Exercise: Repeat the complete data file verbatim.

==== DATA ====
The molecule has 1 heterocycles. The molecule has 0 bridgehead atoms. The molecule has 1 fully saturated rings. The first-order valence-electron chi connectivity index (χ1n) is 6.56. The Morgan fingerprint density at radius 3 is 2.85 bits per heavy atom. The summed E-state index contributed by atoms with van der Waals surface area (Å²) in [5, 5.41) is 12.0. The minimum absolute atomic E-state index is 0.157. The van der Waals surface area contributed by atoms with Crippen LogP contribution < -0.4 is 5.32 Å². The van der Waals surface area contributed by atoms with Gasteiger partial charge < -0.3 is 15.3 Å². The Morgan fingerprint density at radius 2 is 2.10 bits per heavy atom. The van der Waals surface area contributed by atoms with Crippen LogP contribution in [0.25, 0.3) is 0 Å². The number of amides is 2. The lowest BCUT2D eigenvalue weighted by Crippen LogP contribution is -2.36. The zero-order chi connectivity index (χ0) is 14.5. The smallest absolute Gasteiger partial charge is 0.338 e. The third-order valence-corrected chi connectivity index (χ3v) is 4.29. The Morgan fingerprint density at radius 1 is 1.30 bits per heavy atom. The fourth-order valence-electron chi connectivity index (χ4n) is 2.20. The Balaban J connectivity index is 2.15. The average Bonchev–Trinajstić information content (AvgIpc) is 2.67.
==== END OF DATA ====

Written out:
The molecule has 1 heterocycles. The molecule has 0 bridgehead atoms. The molecule has 1 fully saturated rings. The first-order valence-electron chi connectivity index (χ1n) is 6.56. The Morgan fingerprint density at radius 3 is 2.85 bits per heavy atom. The summed E-state index contributed by atoms with van der Waals surface area (Å²) in [5, 5.41) is 12.0. The minimum absolute atomic E-state index is 0.157. The van der Waals surface area contributed by atoms with Crippen LogP contribution < -0.4 is 5.32 Å². The van der Waals surface area contributed by atoms with Gasteiger partial charge < -0.3 is 15.3 Å². The Morgan fingerprint density at radius 2 is 2.10 bits per heavy atom. The van der Waals surface area contributed by atoms with Crippen LogP contribution in [0.25, 0.3) is 0 Å². The number of amides is 2. The lowest BCUT2D eigenvalue weighted by Crippen LogP contribution is -2.36. The zero-order chi connectivity index (χ0) is 14.5. The smallest absolute Gasteiger partial charge is 0.338 e. The third-order valence-corrected chi connectivity index (χ3v) is 4.29. The Morgan fingerprint density at radius 1 is 1.30 bits per heavy atom. The fourth-order valence-electron chi connectivity index (χ4n) is 2.20. The Balaban J connectivity index is 2.15. The average Bonchev–Trinajstić information content (AvgIpc) is 2.67.